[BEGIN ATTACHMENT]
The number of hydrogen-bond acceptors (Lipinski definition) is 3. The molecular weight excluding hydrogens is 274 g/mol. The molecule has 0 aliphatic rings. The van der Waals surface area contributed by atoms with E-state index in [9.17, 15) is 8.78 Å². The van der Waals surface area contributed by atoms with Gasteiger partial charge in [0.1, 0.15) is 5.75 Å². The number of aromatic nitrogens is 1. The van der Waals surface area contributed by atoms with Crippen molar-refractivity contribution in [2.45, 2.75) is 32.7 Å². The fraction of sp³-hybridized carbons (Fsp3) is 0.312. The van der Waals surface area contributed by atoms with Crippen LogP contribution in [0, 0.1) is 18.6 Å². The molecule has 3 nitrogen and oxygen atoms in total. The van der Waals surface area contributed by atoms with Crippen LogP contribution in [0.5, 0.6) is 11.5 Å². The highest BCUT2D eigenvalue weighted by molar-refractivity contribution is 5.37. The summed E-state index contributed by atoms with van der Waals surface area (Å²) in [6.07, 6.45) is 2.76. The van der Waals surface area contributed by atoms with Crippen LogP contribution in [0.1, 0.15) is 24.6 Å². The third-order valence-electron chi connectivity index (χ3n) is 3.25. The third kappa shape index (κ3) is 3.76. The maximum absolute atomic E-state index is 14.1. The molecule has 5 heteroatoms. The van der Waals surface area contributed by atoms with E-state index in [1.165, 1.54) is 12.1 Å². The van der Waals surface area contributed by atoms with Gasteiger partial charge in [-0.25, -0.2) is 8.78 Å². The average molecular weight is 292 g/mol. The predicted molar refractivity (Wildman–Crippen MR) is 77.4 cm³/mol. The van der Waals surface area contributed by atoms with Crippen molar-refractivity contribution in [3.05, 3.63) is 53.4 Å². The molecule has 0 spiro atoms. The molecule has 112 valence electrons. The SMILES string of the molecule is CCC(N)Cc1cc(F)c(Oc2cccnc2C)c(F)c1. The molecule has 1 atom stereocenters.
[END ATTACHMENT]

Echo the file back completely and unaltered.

The number of hydrogen-bond acceptors (Lipinski definition) is 3. The molecular weight excluding hydrogens is 274 g/mol. The molecule has 0 aliphatic rings. The van der Waals surface area contributed by atoms with E-state index in [9.17, 15) is 8.78 Å². The van der Waals surface area contributed by atoms with Gasteiger partial charge in [0.1, 0.15) is 5.75 Å². The number of aromatic nitrogens is 1. The van der Waals surface area contributed by atoms with Crippen molar-refractivity contribution in [2.45, 2.75) is 32.7 Å². The fraction of sp³-hybridized carbons (Fsp3) is 0.312. The van der Waals surface area contributed by atoms with Crippen LogP contribution in [0, 0.1) is 18.6 Å². The molecule has 3 nitrogen and oxygen atoms in total. The van der Waals surface area contributed by atoms with Crippen LogP contribution in [0.5, 0.6) is 11.5 Å². The highest BCUT2D eigenvalue weighted by molar-refractivity contribution is 5.37. The summed E-state index contributed by atoms with van der Waals surface area (Å²) in [6.07, 6.45) is 2.76. The van der Waals surface area contributed by atoms with Crippen LogP contribution in [0.1, 0.15) is 24.6 Å². The third-order valence-electron chi connectivity index (χ3n) is 3.25. The third kappa shape index (κ3) is 3.76. The maximum absolute atomic E-state index is 14.1. The molecule has 5 heteroatoms. The van der Waals surface area contributed by atoms with E-state index in [1.165, 1.54) is 12.1 Å². The van der Waals surface area contributed by atoms with Gasteiger partial charge in [-0.25, -0.2) is 8.78 Å². The average molecular weight is 292 g/mol. The predicted molar refractivity (Wildman–Crippen MR) is 77.4 cm³/mol. The van der Waals surface area contributed by atoms with Crippen molar-refractivity contribution in [3.05, 3.63) is 53.4 Å². The molecule has 0 spiro atoms. The molecule has 112 valence electrons. The SMILES string of the molecule is CCC(N)Cc1cc(F)c(Oc2cccnc2C)c(F)c1. The molecule has 1 atom stereocenters.